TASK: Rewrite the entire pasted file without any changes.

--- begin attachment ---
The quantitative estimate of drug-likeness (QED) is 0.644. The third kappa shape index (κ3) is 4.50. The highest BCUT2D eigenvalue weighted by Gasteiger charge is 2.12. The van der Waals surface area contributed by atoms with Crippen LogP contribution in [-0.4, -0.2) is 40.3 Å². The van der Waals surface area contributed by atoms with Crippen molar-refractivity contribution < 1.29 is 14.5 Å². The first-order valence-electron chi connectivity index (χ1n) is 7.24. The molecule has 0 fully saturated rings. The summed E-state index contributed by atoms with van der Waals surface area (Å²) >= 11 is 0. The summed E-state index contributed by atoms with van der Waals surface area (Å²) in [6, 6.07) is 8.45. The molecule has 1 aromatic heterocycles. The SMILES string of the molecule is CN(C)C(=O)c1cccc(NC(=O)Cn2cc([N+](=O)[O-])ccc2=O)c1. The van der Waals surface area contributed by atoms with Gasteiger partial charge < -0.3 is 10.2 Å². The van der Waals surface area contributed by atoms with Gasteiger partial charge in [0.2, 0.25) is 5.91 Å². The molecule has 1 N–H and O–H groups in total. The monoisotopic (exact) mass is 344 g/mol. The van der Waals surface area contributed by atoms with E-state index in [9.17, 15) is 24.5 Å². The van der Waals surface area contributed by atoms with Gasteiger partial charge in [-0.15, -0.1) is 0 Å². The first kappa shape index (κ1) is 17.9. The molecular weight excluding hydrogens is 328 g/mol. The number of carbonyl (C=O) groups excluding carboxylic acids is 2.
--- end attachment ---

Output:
The quantitative estimate of drug-likeness (QED) is 0.644. The third kappa shape index (κ3) is 4.50. The highest BCUT2D eigenvalue weighted by Gasteiger charge is 2.12. The van der Waals surface area contributed by atoms with Crippen LogP contribution in [-0.4, -0.2) is 40.3 Å². The van der Waals surface area contributed by atoms with Crippen molar-refractivity contribution < 1.29 is 14.5 Å². The first-order valence-electron chi connectivity index (χ1n) is 7.24. The molecule has 0 fully saturated rings. The summed E-state index contributed by atoms with van der Waals surface area (Å²) >= 11 is 0. The summed E-state index contributed by atoms with van der Waals surface area (Å²) in [6, 6.07) is 8.45. The molecule has 1 aromatic heterocycles. The SMILES string of the molecule is CN(C)C(=O)c1cccc(NC(=O)Cn2cc([N+](=O)[O-])ccc2=O)c1. The van der Waals surface area contributed by atoms with Gasteiger partial charge < -0.3 is 10.2 Å². The van der Waals surface area contributed by atoms with Gasteiger partial charge in [0.2, 0.25) is 5.91 Å². The molecule has 1 N–H and O–H groups in total. The monoisotopic (exact) mass is 344 g/mol. The van der Waals surface area contributed by atoms with E-state index in [9.17, 15) is 24.5 Å². The van der Waals surface area contributed by atoms with Gasteiger partial charge in [-0.15, -0.1) is 0 Å². The first kappa shape index (κ1) is 17.9. The molecular weight excluding hydrogens is 328 g/mol. The number of carbonyl (C=O) groups excluding carboxylic acids is 2.